The Clinton camp is in no position to cry foul about anything. In announcing his recommendation against indictment, Comey not only gave Clinton the benefit of every doubt (preposterously so when one reads the FBI’s reports). He also based his decision primarily on his legal analysis of a criminal statute, which is far removed from the responsibilities of the FBI. Indeed, Comey gilded the lily by claiming that no reasonable prosecutor would disagree with his analysis — which was a truly outrageous claim coming from an investigator with no prosecutorial responsibilities, even if it did not inspire a lecture from Ms. Gorelick and Mr. Thompson on Justice Department traditions.

On the other hand, Comey hasn’t said anything more than that the investigation of the mishandling of classified information by Mrs. Clinton and her underlings remains pending. That is a true statement. Again, it does not mean charges will be filed. Indeed, I didn’t hear Director Comey say he had changed his mind about the requirements for proving guilt under the espionage act. The fact that I think he is dead wrong on that subject is beside the point, since the Justice Department has endorsed his reasoning. So it’s not like the recovery of additional classified e-mails from a Weiner/Abedin computer — if that happens, which we are not likely to know for a while — would automatically result in indictments.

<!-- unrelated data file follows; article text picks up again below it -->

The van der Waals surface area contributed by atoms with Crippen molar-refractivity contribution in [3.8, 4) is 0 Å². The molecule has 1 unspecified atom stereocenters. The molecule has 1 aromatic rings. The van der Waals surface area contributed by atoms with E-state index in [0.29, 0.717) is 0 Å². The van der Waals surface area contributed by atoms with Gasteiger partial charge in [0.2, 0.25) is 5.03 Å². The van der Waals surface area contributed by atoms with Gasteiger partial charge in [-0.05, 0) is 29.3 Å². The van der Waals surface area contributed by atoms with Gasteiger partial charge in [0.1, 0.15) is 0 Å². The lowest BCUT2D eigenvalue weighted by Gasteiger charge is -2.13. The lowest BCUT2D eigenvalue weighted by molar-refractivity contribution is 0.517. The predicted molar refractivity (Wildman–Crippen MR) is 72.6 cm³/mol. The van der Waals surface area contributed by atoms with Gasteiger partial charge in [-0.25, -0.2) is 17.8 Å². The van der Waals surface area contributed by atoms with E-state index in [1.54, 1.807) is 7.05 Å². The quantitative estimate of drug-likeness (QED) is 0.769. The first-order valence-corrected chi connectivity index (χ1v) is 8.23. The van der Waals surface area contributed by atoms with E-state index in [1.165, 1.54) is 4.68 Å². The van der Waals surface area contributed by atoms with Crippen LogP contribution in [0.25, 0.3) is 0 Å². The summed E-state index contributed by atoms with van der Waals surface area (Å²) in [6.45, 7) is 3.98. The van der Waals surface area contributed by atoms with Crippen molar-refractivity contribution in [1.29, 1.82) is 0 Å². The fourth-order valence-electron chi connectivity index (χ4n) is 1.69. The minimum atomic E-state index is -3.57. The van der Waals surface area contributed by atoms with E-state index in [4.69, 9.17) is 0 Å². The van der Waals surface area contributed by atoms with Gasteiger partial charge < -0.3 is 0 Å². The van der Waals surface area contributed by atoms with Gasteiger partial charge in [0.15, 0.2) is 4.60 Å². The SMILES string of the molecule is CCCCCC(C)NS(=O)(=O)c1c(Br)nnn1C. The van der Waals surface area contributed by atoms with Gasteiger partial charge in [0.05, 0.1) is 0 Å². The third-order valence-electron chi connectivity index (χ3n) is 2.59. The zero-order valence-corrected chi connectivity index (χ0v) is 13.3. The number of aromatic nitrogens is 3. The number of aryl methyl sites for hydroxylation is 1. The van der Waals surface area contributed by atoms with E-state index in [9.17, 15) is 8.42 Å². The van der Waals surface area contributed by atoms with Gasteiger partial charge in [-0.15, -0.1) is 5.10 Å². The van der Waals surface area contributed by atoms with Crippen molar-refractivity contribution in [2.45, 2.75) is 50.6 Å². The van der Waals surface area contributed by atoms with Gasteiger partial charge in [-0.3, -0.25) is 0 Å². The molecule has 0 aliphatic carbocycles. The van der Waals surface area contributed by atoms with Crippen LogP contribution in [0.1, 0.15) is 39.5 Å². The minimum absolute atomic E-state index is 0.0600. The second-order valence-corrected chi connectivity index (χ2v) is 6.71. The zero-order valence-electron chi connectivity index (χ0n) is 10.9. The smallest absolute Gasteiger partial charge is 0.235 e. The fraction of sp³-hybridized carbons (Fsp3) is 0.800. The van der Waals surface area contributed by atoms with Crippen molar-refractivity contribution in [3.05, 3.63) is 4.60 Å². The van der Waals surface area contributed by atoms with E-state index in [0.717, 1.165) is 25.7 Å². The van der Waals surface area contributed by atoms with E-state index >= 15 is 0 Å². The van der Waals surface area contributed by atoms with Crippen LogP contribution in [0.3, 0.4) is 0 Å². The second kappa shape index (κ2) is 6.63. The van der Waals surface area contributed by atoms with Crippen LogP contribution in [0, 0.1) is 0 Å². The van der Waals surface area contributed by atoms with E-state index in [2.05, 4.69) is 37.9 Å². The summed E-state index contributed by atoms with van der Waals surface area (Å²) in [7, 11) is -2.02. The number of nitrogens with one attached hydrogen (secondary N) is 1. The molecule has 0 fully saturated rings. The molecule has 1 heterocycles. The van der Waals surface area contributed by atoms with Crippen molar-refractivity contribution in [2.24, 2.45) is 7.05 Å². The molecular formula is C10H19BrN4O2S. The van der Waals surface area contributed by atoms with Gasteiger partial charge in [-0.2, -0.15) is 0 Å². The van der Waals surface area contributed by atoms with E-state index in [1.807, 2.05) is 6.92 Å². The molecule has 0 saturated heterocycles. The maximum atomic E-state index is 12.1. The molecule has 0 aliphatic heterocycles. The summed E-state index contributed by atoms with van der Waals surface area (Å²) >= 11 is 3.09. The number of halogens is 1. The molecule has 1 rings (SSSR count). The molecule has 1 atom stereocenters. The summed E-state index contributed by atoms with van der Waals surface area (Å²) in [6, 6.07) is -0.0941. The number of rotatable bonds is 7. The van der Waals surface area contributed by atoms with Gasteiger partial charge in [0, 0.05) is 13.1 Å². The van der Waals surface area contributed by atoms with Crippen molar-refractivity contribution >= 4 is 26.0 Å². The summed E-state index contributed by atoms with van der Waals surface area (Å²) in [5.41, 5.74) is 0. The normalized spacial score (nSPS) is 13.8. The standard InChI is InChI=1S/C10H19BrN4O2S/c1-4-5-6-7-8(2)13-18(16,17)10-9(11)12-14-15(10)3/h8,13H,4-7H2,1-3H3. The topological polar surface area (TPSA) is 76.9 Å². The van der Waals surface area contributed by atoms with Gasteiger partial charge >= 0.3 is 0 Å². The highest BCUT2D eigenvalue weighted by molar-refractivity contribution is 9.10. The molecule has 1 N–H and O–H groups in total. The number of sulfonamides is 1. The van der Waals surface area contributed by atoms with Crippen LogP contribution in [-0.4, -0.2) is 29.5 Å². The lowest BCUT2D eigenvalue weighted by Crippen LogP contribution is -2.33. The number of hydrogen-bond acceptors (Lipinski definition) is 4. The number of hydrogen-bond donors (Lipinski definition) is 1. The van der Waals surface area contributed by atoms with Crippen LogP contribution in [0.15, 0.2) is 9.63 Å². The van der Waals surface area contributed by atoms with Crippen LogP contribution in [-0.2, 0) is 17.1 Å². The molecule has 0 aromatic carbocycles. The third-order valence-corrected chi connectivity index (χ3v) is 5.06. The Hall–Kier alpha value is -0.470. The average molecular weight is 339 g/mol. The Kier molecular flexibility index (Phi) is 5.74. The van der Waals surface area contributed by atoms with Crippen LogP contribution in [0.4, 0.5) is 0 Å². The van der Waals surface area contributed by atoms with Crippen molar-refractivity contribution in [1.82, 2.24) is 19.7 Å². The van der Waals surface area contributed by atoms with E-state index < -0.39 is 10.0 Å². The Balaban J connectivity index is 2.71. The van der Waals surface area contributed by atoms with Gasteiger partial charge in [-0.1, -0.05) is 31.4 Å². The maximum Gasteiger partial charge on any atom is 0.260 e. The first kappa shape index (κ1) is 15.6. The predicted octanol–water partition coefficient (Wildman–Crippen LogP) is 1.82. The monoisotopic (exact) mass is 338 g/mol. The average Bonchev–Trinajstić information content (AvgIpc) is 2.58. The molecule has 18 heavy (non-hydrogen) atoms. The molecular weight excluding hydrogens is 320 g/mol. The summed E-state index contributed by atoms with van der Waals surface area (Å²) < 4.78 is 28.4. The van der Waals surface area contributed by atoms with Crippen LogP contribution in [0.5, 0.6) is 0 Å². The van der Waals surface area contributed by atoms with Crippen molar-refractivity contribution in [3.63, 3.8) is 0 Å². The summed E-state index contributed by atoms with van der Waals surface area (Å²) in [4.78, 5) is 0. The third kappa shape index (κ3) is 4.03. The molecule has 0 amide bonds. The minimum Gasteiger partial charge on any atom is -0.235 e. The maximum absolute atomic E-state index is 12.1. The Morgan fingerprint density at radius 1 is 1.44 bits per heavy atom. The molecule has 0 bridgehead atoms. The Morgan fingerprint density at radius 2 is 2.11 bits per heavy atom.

It is fair enough to say that Director Comey should not have started down the wayward road of making public comments about pending investigations in which no charges have been filed. Such comments inexorably lead to the need to make more comments when new information arises. Not that the director needs advice from me, but at this point, he ought to announce that — just as in any other investigation — there will be no further public statements about the Clinton investigation unless and until charges are filed, which may never happen.

As for the election, Mrs. Clinton is under the cloud of suspicion not because of Comey but because of her own egregious misconduct. She had no right to know back in July whether the investigation was closed. She has no right to know it now. Like any other criminal suspect, she simply has to wait . . . and wonder#…#and worry.